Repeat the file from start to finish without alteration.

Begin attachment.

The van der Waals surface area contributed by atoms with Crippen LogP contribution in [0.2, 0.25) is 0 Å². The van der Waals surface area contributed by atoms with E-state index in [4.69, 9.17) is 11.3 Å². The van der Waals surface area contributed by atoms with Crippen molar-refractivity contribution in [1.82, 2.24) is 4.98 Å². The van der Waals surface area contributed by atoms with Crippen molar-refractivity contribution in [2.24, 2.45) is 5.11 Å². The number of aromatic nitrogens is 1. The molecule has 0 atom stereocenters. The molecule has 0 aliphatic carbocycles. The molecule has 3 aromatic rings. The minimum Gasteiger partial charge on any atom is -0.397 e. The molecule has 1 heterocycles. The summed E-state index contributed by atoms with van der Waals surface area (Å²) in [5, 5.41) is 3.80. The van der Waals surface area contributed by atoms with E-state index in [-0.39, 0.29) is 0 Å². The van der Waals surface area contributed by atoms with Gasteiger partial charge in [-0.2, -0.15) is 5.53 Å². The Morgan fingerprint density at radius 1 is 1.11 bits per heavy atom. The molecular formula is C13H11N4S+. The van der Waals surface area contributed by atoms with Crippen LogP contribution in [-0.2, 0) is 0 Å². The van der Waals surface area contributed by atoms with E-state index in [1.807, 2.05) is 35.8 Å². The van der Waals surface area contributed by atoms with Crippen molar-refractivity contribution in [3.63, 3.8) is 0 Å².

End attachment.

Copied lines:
The van der Waals surface area contributed by atoms with Crippen LogP contribution in [0.2, 0.25) is 0 Å². The van der Waals surface area contributed by atoms with E-state index in [4.69, 9.17) is 11.3 Å². The van der Waals surface area contributed by atoms with Crippen molar-refractivity contribution in [1.82, 2.24) is 4.98 Å². The van der Waals surface area contributed by atoms with Crippen molar-refractivity contribution in [2.24, 2.45) is 5.11 Å². The number of aromatic nitrogens is 1. The molecule has 0 atom stereocenters. The molecule has 0 aliphatic carbocycles. The molecule has 3 aromatic rings. The minimum Gasteiger partial charge on any atom is -0.397 e. The molecule has 1 heterocycles. The summed E-state index contributed by atoms with van der Waals surface area (Å²) in [5, 5.41) is 3.80. The van der Waals surface area contributed by atoms with E-state index in [-0.39, 0.29) is 0 Å². The van der Waals surface area contributed by atoms with Gasteiger partial charge in [-0.2, -0.15) is 5.53 Å². The Morgan fingerprint density at radius 1 is 1.11 bits per heavy atom. The molecular formula is C13H11N4S+. The van der Waals surface area contributed by atoms with Crippen LogP contribution in [-0.2, 0) is 0 Å². The van der Waals surface area contributed by atoms with E-state index in [1.807, 2.05) is 35.8 Å². The van der Waals surface area contributed by atoms with Crippen molar-refractivity contribution in [3.63, 3.8) is 0 Å².